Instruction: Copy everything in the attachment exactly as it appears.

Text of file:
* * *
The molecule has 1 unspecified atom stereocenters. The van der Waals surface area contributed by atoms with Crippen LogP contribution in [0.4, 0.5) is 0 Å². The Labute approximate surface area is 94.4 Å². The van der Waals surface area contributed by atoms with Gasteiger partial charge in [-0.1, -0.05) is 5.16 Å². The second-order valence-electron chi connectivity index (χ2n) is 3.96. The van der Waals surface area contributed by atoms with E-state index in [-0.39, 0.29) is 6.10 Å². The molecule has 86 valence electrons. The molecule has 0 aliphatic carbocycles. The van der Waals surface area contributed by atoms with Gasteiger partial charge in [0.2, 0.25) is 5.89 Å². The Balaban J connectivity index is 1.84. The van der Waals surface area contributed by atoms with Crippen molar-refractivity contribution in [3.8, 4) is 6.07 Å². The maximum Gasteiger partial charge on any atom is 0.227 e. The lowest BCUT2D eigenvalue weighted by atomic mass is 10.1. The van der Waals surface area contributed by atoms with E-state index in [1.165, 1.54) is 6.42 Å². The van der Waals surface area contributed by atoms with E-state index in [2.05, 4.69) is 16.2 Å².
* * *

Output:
The molecule has 1 unspecified atom stereocenters. The van der Waals surface area contributed by atoms with Crippen LogP contribution in [0.4, 0.5) is 0 Å². The Labute approximate surface area is 94.4 Å². The van der Waals surface area contributed by atoms with Gasteiger partial charge in [-0.1, -0.05) is 5.16 Å². The second-order valence-electron chi connectivity index (χ2n) is 3.96. The van der Waals surface area contributed by atoms with E-state index in [-0.39, 0.29) is 6.10 Å². The molecule has 86 valence electrons. The molecule has 0 aliphatic carbocycles. The van der Waals surface area contributed by atoms with Gasteiger partial charge in [0.2, 0.25) is 5.89 Å². The Balaban J connectivity index is 1.84. The van der Waals surface area contributed by atoms with Crippen molar-refractivity contribution in [3.8, 4) is 6.07 Å². The maximum Gasteiger partial charge on any atom is 0.227 e. The lowest BCUT2D eigenvalue weighted by atomic mass is 10.1. The van der Waals surface area contributed by atoms with E-state index in [1.165, 1.54) is 6.42 Å². The van der Waals surface area contributed by atoms with E-state index in [2.05, 4.69) is 16.2 Å².